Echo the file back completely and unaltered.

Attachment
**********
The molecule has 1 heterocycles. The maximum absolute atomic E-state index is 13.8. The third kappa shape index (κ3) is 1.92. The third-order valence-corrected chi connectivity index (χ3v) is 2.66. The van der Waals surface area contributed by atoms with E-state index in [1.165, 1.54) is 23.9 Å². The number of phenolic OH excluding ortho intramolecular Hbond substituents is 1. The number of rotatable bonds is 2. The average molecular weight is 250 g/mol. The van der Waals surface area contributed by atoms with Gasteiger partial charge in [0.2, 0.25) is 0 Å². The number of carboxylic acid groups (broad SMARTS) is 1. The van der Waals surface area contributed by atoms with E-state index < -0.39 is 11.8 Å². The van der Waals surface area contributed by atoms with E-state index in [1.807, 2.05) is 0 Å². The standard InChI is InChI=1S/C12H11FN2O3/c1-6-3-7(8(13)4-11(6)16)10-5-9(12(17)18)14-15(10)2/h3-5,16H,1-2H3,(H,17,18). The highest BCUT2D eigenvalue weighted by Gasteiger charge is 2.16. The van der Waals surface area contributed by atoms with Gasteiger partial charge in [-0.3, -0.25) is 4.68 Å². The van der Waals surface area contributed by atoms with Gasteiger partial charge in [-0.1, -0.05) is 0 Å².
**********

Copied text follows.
The molecule has 1 heterocycles. The maximum absolute atomic E-state index is 13.8. The third kappa shape index (κ3) is 1.92. The third-order valence-corrected chi connectivity index (χ3v) is 2.66. The van der Waals surface area contributed by atoms with E-state index in [1.165, 1.54) is 23.9 Å². The number of phenolic OH excluding ortho intramolecular Hbond substituents is 1. The number of rotatable bonds is 2. The average molecular weight is 250 g/mol. The van der Waals surface area contributed by atoms with Gasteiger partial charge in [0.2, 0.25) is 0 Å². The number of carboxylic acid groups (broad SMARTS) is 1. The van der Waals surface area contributed by atoms with E-state index < -0.39 is 11.8 Å². The van der Waals surface area contributed by atoms with E-state index in [1.807, 2.05) is 0 Å². The standard InChI is InChI=1S/C12H11FN2O3/c1-6-3-7(8(13)4-11(6)16)10-5-9(12(17)18)14-15(10)2/h3-5,16H,1-2H3,(H,17,18). The highest BCUT2D eigenvalue weighted by Gasteiger charge is 2.16. The van der Waals surface area contributed by atoms with Gasteiger partial charge in [-0.3, -0.25) is 4.68 Å². The van der Waals surface area contributed by atoms with Gasteiger partial charge in [-0.1, -0.05) is 0 Å².